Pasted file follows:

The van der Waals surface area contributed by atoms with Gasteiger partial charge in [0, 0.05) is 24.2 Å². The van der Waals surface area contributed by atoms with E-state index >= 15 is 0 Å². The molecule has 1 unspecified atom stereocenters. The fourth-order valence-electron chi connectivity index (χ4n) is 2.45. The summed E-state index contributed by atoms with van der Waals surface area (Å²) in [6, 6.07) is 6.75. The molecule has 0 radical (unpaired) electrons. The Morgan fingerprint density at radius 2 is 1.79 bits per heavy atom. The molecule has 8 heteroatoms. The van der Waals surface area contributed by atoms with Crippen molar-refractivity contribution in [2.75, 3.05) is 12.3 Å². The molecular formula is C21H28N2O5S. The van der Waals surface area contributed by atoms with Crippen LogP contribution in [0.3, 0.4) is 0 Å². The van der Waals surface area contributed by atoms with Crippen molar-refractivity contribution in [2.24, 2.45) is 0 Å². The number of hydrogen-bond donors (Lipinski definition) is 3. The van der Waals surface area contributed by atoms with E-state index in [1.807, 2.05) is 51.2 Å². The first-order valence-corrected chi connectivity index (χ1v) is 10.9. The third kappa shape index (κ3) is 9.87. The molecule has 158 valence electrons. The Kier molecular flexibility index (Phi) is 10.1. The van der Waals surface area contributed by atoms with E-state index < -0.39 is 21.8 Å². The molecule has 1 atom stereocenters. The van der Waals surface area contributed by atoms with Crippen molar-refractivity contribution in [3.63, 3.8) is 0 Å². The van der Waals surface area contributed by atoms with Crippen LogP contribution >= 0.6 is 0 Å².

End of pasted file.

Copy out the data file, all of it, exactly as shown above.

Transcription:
The van der Waals surface area contributed by atoms with Gasteiger partial charge in [0, 0.05) is 24.2 Å². The van der Waals surface area contributed by atoms with E-state index >= 15 is 0 Å². The molecule has 1 unspecified atom stereocenters. The fourth-order valence-electron chi connectivity index (χ4n) is 2.45. The summed E-state index contributed by atoms with van der Waals surface area (Å²) in [6, 6.07) is 6.75. The molecule has 0 radical (unpaired) electrons. The Morgan fingerprint density at radius 2 is 1.79 bits per heavy atom. The molecule has 8 heteroatoms. The van der Waals surface area contributed by atoms with Crippen molar-refractivity contribution in [2.75, 3.05) is 12.3 Å². The molecular formula is C21H28N2O5S. The van der Waals surface area contributed by atoms with Crippen LogP contribution in [0.3, 0.4) is 0 Å². The van der Waals surface area contributed by atoms with Crippen molar-refractivity contribution in [2.24, 2.45) is 0 Å². The number of hydrogen-bond donors (Lipinski definition) is 3. The van der Waals surface area contributed by atoms with E-state index in [1.807, 2.05) is 51.2 Å². The first-order valence-corrected chi connectivity index (χ1v) is 10.9. The third kappa shape index (κ3) is 9.87. The molecule has 158 valence electrons. The Kier molecular flexibility index (Phi) is 10.1. The van der Waals surface area contributed by atoms with E-state index < -0.39 is 21.8 Å². The molecule has 1 atom stereocenters. The van der Waals surface area contributed by atoms with Crippen molar-refractivity contribution in [3.63, 3.8) is 0 Å². The van der Waals surface area contributed by atoms with Crippen LogP contribution >= 0.6 is 0 Å².